Advisers See Light at End of Tunnel

They aren’t jumping up and down about the market conditions, but independent advisers think we’ve seen the lowest point, according to a Schwab Institutional study.

The semiannual survey of registered investment advisers (RIAs) found that the group is more optimistic about the economy than earlier this year (see RIAs Much Less Optimistic about the Economy than Last Year). More than half (58%) said they expect the S&P 500 to rise by the end of the year compared with the less than half (46%) who thought so in January, according to a release of the study results.

Other signs of optimism since January included more advisers who expect energy prices to decrease in the next six months (57%), and a higher approval rate of Federal Chairman Ben Bernanke (back up to 71% from 61% earlier this year), according to the study.

Cautious Coaches

Despite their increased optimism, most (77%) advisers still called the current market environment difficult, the results found, and nearly half of advisers (49%) said their clients have requested more conservative investments this year.

“No one thinks today’s market conditions are easy,’ said Bernie Clark, senior vice president of Schwab Institutional, in the release. “But advisers are known for their long-term perspective. They see a light at the end of this tunnel and are leading their clients toward it.’

Clark said that affluent investors in today’s market environment are less comfortable managing money on their own and are continuing to turn to independent advisors for trustworthy advice. “Advisors describe their role as quarterback or coach, and they’ve been in tough games before,’ he said. “This time, they are playing an increasingly proactive role—more than half say they have increased the frequency of client phone calls and are providing their clients with more education on the market.’

Many independent advisers report gaining new business from larger firms during this tumultuous time. In fact, 85% of advisers report winning new clients from full-service brokerage firms in the past six months. The respondent said clients were either seeking more personal advice or lost trust in their previous firm.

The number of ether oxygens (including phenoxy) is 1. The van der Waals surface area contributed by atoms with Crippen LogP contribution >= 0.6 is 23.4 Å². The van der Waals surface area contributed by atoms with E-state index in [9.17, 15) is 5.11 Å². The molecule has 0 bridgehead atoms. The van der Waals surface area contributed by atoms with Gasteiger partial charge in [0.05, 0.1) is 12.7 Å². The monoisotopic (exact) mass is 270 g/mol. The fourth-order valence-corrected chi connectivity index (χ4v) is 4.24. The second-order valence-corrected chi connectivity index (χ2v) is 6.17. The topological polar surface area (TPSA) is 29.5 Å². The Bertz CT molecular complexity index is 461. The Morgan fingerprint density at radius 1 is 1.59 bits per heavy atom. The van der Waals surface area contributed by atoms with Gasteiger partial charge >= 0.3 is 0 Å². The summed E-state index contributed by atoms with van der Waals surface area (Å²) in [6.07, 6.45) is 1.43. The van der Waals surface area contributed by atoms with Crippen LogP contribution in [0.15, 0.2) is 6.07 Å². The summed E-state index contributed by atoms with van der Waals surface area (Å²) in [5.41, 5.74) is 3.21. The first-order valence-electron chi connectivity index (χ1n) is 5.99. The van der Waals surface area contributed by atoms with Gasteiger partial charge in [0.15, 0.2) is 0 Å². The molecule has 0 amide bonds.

Divided Strategies

There is no clear-cut strategy among advisers in the current environment, as almost the same number plan to invest more in cash (22%) as those that plan to invest less (23%). More advisers since January are looking to invest in U.S. small cap equities (22%), but a similar percentage intend to invest less (19%), according to the results.

The study also found that 21% of advisers plan to invest more in international large cap equities in developed markets over the next six months, and 20% plan to invest more in fixed income over the next six months. Advisers identify the top three vehicles in the next six months as ETFs, REITs, and mutual funds that employ hedging strategies.

Probably not surprising, the largest number of advisers see energy as the top performing sector in the next six months (at 38%). Technology and health care were tied close behind at 33% apiece.

Ranking number one for advisers as the developed international market for the next six months is Hong Kong, the study found. For the number two slot, Singapore was replaced by our neighboring country to the north—as Canada has “steadily been gaining in popularity among advisers,’ according to the release.

More than 1,000 RIAs with $208 billion in total assets under management participated in The Independent Advisor Outlook Study in July.